Anterior cruciate ligament reconstruction is one of the most common orthopedic surgeries performed today, but still there is a lot of debate on whether there is a “gold standard” approach to reconstructing the anterior cruciate ligament. When creating a treatment plan for an individual patient, a surgeon has quite a few decisions to make on how best to handle the reconstruction.
It is widely known and reported in the literature that shoulder injuries, including rotator cuff tears, tend to heal slowly and the management of glenoid labral tears, subacromial impingement and the degenerative, arthritic shoulder may be challenging. Therefore, research into biologic treatments for these conditions is underway. This includes exploring the effect in the laboratory and the OR of various types of stem cells on healing when injected or used to augment arthroscopic or open surgery.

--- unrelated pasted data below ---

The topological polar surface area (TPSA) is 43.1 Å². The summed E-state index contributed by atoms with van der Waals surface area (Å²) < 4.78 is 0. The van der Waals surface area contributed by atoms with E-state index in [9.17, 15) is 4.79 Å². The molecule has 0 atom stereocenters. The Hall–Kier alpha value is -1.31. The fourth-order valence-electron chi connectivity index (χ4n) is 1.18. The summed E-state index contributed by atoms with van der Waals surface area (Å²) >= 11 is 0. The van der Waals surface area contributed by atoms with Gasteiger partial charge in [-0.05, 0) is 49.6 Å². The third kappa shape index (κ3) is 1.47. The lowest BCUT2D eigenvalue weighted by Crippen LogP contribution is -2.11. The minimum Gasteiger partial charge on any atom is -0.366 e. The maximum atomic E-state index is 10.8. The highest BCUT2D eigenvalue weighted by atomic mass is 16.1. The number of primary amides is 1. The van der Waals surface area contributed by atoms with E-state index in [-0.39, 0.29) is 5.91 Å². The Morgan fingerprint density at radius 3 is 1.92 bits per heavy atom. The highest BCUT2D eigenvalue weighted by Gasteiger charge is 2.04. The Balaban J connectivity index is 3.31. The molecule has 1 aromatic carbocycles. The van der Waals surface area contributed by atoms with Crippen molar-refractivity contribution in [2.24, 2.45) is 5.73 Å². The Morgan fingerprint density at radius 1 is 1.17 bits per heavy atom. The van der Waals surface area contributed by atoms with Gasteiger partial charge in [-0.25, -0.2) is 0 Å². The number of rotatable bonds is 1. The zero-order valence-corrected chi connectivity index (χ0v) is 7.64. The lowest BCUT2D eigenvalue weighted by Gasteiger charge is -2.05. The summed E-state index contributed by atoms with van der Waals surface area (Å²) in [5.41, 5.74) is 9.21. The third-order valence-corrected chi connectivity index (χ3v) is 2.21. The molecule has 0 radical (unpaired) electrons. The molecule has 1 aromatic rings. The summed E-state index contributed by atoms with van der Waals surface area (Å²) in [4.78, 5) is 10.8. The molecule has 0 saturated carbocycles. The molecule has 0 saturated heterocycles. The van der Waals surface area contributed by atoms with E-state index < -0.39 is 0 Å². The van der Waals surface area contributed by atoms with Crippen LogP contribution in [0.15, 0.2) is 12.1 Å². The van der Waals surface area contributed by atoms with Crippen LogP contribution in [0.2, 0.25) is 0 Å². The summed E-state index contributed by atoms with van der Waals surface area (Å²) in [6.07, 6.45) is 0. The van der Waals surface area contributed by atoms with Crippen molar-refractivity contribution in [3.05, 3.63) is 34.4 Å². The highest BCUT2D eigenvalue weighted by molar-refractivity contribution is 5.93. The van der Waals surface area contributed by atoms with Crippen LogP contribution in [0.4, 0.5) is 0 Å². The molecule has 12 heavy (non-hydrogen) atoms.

Whether you’re water skiing, wakeboarding, surfing, paragliding, kite surfing or jet skiing, water sports can be a blast. But it’s important to know the risks involved in each activity, the common injuries and how to prevent them.
As an orthopedic surgeon specializing in sports medicine, Alex Weber has worked with the most elite of athletes, honing his skills with University of Michigan's basketball team, the Chicago White Sox and the Chicago Bulls.